News Canada

Thousands of Canadians rally in solidarity with Ferguson

QMI Agency

Canadians gathered in cities across Canada to show their solidarity with protesters south of the border on the heels of the controversial Ferguson, Mo., grand jury decision not to indict a cop who shot an unarmed black teen.

“We feel the pain here too,” Saima Jamal, organizer of Calgary’s event, said.

Thunderous chants of “black lives matter” echoed throughout Toronto’s downtown core Tuesday night as demonstrators voiced their frustration over police brutality against black people.

An estimated 2,000 people attended the peaceful demonstration across from the U.S. consulate.

“I just felt it was important that Mike Brown be supported,” Rebecca, 19, who didn’t want her last name used, said of attending the rally. “And anyone, regardless of their colour or race, doesn’t have the right to kill another human being.”

Brown, an 18-year-old black man, was fatally shot in August by a white police officer after robbing a convenience store in Ferguson.

There has been widespread civil unrest in the St. Louis suburb, and elsewhere in the U.S., since his shooting.

Protests heated up again Monday — north and south of the border — after a grand jury decided not to indict officer Darren Wilson.

In a press release issued prior to the Toronto rally, organizers pointed to carding and racial profiling as evidence of racism by Toronto police.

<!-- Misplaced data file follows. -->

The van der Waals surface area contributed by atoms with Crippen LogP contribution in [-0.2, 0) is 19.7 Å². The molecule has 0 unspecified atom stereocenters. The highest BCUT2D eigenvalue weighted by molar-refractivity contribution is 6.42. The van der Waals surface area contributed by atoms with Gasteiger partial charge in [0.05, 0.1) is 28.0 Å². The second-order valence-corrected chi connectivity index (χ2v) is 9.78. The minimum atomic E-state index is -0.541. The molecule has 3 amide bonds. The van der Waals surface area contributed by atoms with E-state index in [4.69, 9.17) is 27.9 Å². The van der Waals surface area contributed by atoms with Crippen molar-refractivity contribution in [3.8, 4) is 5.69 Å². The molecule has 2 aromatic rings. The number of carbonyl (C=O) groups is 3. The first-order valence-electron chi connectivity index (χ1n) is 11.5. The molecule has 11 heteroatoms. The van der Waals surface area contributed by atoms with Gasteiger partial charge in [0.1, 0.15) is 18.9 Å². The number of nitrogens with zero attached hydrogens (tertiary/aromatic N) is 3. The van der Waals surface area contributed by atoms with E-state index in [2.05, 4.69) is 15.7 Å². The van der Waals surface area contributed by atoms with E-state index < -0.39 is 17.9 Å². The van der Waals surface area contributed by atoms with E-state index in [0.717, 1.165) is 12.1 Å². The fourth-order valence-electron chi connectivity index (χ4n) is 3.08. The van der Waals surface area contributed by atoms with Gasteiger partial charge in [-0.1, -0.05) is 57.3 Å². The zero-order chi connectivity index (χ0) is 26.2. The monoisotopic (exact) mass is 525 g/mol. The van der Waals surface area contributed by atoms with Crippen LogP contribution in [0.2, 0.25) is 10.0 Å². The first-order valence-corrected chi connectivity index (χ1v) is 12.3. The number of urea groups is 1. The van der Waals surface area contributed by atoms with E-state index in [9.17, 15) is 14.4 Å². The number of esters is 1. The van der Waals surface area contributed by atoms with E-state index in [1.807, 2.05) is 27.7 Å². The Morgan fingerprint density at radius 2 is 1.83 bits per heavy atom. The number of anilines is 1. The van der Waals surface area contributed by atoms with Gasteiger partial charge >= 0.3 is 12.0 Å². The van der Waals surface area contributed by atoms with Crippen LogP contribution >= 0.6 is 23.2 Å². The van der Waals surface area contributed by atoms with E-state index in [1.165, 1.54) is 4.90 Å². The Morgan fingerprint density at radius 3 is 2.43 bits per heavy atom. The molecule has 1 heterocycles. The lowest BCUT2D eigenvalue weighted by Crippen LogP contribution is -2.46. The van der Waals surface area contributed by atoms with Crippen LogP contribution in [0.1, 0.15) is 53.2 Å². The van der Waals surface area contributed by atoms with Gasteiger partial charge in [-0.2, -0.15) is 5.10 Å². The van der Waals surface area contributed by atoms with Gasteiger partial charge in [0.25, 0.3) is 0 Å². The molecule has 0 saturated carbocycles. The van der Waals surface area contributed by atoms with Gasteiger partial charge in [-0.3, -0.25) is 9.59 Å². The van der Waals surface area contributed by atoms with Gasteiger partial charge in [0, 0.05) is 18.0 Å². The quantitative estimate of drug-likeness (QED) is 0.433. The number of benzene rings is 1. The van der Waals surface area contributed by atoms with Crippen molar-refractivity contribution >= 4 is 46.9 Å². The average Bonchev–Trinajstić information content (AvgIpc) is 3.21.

At the protest, organizers also voiced angst toward other Greater Toronto Area services, criticizing Peel Regional Police in particular for their deadly shooting of Jermaine Carby, who was gunned down during a traffic stop in Brampton, Ont.

A relative who spoke at the Toronto rally, between chants of “respect our existence or expect our resistance” and other slogans, suggested police could have shot Carby in the leg instead of the chest.

About 200 people gathered in Calgary, shouting: "From Ferguson to Cowtown, we are with Michael Brown!"

"We're here in solidarity with Ferguson," Nyabuoy Gatbel, an organizer from Calgary's South Sudanese community, said.

"I'm very proud of Calgarians. To see this support, it shows that ... seeds are being planted, people want change and it's great to see them out here."

Chants of, "Who matters? Black people matter!" resonated amongst the crowd in Edmonton.

"This Rodney King all over again, this is Trayvon Martin all over again," Kassia Haynes, co-organizer or Edmonton’s rally, shouted out to the crowd of under 100 people.

At the end of the day, rally co-organizer Reakash Walters said the protest is about standing up to inequality.

“As Edmontonians, we believe in equality. As Canadians we value multiculturalism. And in order for us to really say those things with pride we have to take action when there are things that are happening that are racist and indicate inequality," Walters said.

"It's important for us to really stand behind our words with action."

Hundreds braved the cold in downtown Ottawa to hold a vigil for Brown.

“It's important to realize that Mike Brown isn't the only one, he's not the first one or the last one. This really needs to stop because black lives really matter and it's important to all be accountable for what we're doing,” Ikram Hamoud, one of the event's organizers, said.

— With files from Dani-Elle Dube, Chris Doucette, Trevor Robb and Jenna McMurray

 


Reader's comments »

By adding a comment on the site, you accept our terms and conditions


Featured Businesses

Go to the Marketplace »